It’s the ability to use different words and meanings in different contexts. 4) The ability to link different ideas or information and to draw meaningful conclusions based on these associations. This is actually analysis. Analysis is about being able to see connections and linkages. In the basic sense scheduling requires an understanding of analysis. I can’t be in two places at once. * We are less engaged than we used to be. * The problem really is the value that we give to the Internet and that kind of knowledge. * It’s about being able to regurgitate information. Misplaced metaphor is that the idea of the knowledge society is not characterized by the free flow of information but by the proprietary of information. * As smart and as quick as an individual can be, none of that in and of itself translates well into this kind of framework, and certainly not in the context of a computer like Watson. July 12 * Fluent Smith defines or identifies three distinct facets of the knowledge economy as having come together and to some degree independently. * The 3 factors that came together are: 1. Prevalence of ICTs, so quite literally the technology. 2.
Globalization which refers in many respects to economic context of our world based largely on ability to communicate globally, 3. Value of information in terms of safeguarding the value of intellectual property. The value of information as a commodity. Information has value in this context. * Those 3 trends: ICTs, globalization, and value of info have emerged independently throughout the years to redefine the context that we’re in. * It’s the absence of learning however that highlights the challenge set out to potential of Internet. * Our emphasis is on amusement and convenience.
Those are 2 concepts that really inform what we are doing with the Internet. * Driver of the Internet has become commerce. * With commerce as the driver we are much concerned about the governance of states. * Commerce has begun to define the world as an image that suits the design of free capital. * Page 171: table that talks about old and new paradigm **** Review; It is useful to think of companies like RIM and Apple when looking at the 2 sides of the table. * In the text, there is an extent of focus on ecommerce: GO THROUGH ON YOUR OWN; It is worth looking at impact that digitization has on distribution of media that is ocused on in this article * Fluent Smith argues is that digitization of content has eliminated many of traditional bottlenecks in media. * The traditional bottlenecks (narrow opening) access to info was slowed down at that point; distribution such as newspapers that control access and thereby created these bottlenecks. * What fluent smith argued is the fact that we can access this info online without those bottlenecks (controllers of information, gatekeepers) they argue that popularity is no longer a prerequisite for profit * Teachers experience is different: Certainly, that is true to some extent. Personally I find that in as much as we have access to a diversity of media so we can follow and watch and track countless sources and streams of information, the fact is that we are in many respects all drawing on a very narrow cross section, that we are still very much tuned into things that are popular, that go viral, songs that are hits, movies that are blockbusters. One might suspect that we are becoming more diverse, not engaged in mass culture where we share same views. I don’t see that! Any thoughts on that?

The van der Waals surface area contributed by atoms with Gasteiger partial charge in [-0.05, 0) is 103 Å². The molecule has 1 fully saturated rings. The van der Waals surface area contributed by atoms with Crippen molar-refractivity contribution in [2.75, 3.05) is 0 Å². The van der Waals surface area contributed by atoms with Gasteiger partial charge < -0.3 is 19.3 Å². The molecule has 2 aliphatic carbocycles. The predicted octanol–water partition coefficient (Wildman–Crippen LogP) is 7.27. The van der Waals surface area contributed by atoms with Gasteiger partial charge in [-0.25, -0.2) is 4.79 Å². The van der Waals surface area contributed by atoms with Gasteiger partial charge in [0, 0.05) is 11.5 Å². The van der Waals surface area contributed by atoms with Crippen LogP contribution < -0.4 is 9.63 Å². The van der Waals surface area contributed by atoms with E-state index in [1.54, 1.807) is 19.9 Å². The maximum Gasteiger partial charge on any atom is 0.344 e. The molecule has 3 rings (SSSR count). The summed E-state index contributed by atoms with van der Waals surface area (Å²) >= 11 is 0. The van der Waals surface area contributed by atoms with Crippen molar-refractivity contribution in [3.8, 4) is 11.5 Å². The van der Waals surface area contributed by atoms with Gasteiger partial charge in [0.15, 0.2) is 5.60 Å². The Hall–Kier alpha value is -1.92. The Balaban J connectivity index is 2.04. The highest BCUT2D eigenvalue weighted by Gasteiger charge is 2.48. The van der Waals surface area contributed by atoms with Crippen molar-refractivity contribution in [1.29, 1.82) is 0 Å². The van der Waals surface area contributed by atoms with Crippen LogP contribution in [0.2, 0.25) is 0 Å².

How much do you feel in terms of your experience, that you are a part of a larger group vs a much more diversified group of individuals? Take a classroom like this. Do you have a sense of mass culture? * Classroom today vs. 50 years ago is so much more diverse. * Fluent smith is suggesting that need for popularity no longer exists, and that has to do with commerce. You don’t need to have mass appeal anymore to generate profit. And it is there that he asked that question. * In 2008, google had a trillion distinct urls in its embassies. That suggests that there’s a whole lot of information. Half a trillion urls contain important meaningful, thoughtful, relatively accurate information. * Then the question becomes how we distinguish quality content from garbage content. The idea that we actually don’t have the tools to distinguish the two. * One of the things fluent smith highlights is the work of clay churky, commentator on technology and what he calls the cognitive surplus. * It speaks to what we do with our spare time and what would happen if we used it productively, the potential there. * This idea that time that we spent is not passive. A dedicated period of active focus, out of the box, off the mainstream thinking. One of the things that comes up with respect to this challenge and access and info overload is what fluent smith refers to as identifying 3 basic problems: * Misinformation * Information that is wrong. Therefore we draw conclusions from that not knowing they are incorrect. * Disinformation * Information that objectively speaking is not wrong but is there intentionally to mislead you. * Excess of information * The way that he sees it is the Internet is equivalent to our access to a trillion recipes. All sorts of recipes. We have access to info but losing ability to apply info.